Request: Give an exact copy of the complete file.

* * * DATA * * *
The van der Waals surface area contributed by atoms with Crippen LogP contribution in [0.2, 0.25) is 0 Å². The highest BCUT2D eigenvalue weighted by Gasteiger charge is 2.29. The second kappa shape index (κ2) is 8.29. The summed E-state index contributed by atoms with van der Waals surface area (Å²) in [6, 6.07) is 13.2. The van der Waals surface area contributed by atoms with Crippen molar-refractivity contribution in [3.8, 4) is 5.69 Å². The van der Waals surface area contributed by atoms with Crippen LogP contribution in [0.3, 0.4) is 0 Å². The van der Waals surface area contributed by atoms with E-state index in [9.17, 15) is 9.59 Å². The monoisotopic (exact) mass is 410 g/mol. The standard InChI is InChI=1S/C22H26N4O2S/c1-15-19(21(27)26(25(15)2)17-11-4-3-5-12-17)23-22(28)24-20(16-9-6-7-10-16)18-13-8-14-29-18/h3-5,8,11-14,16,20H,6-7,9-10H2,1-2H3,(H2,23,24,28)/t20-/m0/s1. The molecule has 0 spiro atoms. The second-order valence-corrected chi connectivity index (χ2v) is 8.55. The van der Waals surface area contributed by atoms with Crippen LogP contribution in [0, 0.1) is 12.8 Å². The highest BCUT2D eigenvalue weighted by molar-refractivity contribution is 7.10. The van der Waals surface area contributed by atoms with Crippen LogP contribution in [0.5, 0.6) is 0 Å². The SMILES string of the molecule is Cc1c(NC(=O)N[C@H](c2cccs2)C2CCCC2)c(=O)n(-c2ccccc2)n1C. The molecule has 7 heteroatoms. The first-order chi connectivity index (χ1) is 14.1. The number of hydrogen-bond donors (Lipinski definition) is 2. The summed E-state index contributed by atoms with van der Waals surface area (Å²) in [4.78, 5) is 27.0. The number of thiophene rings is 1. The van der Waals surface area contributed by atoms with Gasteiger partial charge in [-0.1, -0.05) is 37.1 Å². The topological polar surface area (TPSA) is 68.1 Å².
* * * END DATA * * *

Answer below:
The van der Waals surface area contributed by atoms with Crippen LogP contribution in [0.2, 0.25) is 0 Å². The highest BCUT2D eigenvalue weighted by Gasteiger charge is 2.29. The second kappa shape index (κ2) is 8.29. The summed E-state index contributed by atoms with van der Waals surface area (Å²) in [6, 6.07) is 13.2. The van der Waals surface area contributed by atoms with Crippen molar-refractivity contribution in [3.8, 4) is 5.69 Å². The van der Waals surface area contributed by atoms with Crippen LogP contribution in [0.3, 0.4) is 0 Å². The van der Waals surface area contributed by atoms with E-state index in [9.17, 15) is 9.59 Å². The monoisotopic (exact) mass is 410 g/mol. The standard InChI is InChI=1S/C22H26N4O2S/c1-15-19(21(27)26(25(15)2)17-11-4-3-5-12-17)23-22(28)24-20(16-9-6-7-10-16)18-13-8-14-29-18/h3-5,8,11-14,16,20H,6-7,9-10H2,1-2H3,(H2,23,24,28)/t20-/m0/s1. The molecule has 0 spiro atoms. The second-order valence-corrected chi connectivity index (χ2v) is 8.55. The van der Waals surface area contributed by atoms with Crippen LogP contribution in [0, 0.1) is 12.8 Å². The highest BCUT2D eigenvalue weighted by molar-refractivity contribution is 7.10. The van der Waals surface area contributed by atoms with Crippen LogP contribution in [0.5, 0.6) is 0 Å². The SMILES string of the molecule is Cc1c(NC(=O)N[C@H](c2cccs2)C2CCCC2)c(=O)n(-c2ccccc2)n1C. The molecule has 7 heteroatoms. The first-order chi connectivity index (χ1) is 14.1. The number of hydrogen-bond donors (Lipinski definition) is 2. The summed E-state index contributed by atoms with van der Waals surface area (Å²) in [4.78, 5) is 27.0. The number of thiophene rings is 1. The van der Waals surface area contributed by atoms with Gasteiger partial charge in [-0.1, -0.05) is 37.1 Å². The topological polar surface area (TPSA) is 68.1 Å².